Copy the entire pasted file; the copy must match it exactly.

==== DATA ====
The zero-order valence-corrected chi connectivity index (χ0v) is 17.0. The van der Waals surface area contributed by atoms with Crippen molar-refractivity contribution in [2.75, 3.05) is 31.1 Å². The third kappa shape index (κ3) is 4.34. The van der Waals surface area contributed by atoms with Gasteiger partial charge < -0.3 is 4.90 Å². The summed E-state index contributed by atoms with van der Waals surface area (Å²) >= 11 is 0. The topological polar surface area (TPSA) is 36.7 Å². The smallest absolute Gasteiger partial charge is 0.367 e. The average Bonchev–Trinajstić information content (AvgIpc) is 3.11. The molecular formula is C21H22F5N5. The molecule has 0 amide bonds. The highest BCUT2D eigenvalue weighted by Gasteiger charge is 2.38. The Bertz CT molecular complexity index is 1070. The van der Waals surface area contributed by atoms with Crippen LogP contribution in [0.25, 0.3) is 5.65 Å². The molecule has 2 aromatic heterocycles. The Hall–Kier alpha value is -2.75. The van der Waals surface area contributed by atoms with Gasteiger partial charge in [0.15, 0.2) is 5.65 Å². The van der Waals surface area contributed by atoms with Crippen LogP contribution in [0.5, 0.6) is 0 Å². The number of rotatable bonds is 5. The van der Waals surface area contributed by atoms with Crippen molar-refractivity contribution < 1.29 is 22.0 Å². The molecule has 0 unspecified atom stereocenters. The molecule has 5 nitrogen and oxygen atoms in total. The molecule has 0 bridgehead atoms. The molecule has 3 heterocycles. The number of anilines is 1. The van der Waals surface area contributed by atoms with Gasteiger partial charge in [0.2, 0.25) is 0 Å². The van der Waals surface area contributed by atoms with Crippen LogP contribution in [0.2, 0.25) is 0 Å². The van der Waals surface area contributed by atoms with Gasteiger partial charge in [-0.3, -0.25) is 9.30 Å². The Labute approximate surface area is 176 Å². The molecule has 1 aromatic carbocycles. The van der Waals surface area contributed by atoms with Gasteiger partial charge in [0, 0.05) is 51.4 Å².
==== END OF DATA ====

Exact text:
The zero-order valence-corrected chi connectivity index (χ0v) is 17.0. The van der Waals surface area contributed by atoms with Crippen molar-refractivity contribution in [2.75, 3.05) is 31.1 Å². The third kappa shape index (κ3) is 4.34. The van der Waals surface area contributed by atoms with Gasteiger partial charge < -0.3 is 4.90 Å². The summed E-state index contributed by atoms with van der Waals surface area (Å²) >= 11 is 0. The topological polar surface area (TPSA) is 36.7 Å². The smallest absolute Gasteiger partial charge is 0.367 e. The average Bonchev–Trinajstić information content (AvgIpc) is 3.11. The molecular formula is C21H22F5N5. The molecule has 0 amide bonds. The highest BCUT2D eigenvalue weighted by Gasteiger charge is 2.38. The Bertz CT molecular complexity index is 1070. The van der Waals surface area contributed by atoms with Crippen LogP contribution in [0.25, 0.3) is 5.65 Å². The molecule has 2 aromatic heterocycles. The Hall–Kier alpha value is -2.75. The van der Waals surface area contributed by atoms with Gasteiger partial charge in [0.15, 0.2) is 5.65 Å². The van der Waals surface area contributed by atoms with Crippen LogP contribution in [0.5, 0.6) is 0 Å². The number of rotatable bonds is 5. The van der Waals surface area contributed by atoms with Crippen molar-refractivity contribution < 1.29 is 22.0 Å². The molecule has 0 unspecified atom stereocenters. The molecule has 5 nitrogen and oxygen atoms in total. The molecule has 0 bridgehead atoms. The molecule has 3 heterocycles. The number of anilines is 1. The van der Waals surface area contributed by atoms with Gasteiger partial charge in [0.2, 0.25) is 0 Å². The van der Waals surface area contributed by atoms with Crippen LogP contribution in [0.2, 0.25) is 0 Å². The van der Waals surface area contributed by atoms with Gasteiger partial charge in [-0.3, -0.25) is 9.30 Å². The Labute approximate surface area is 176 Å². The molecule has 1 aromatic carbocycles. The van der Waals surface area contributed by atoms with Gasteiger partial charge in [0, 0.05) is 51.4 Å².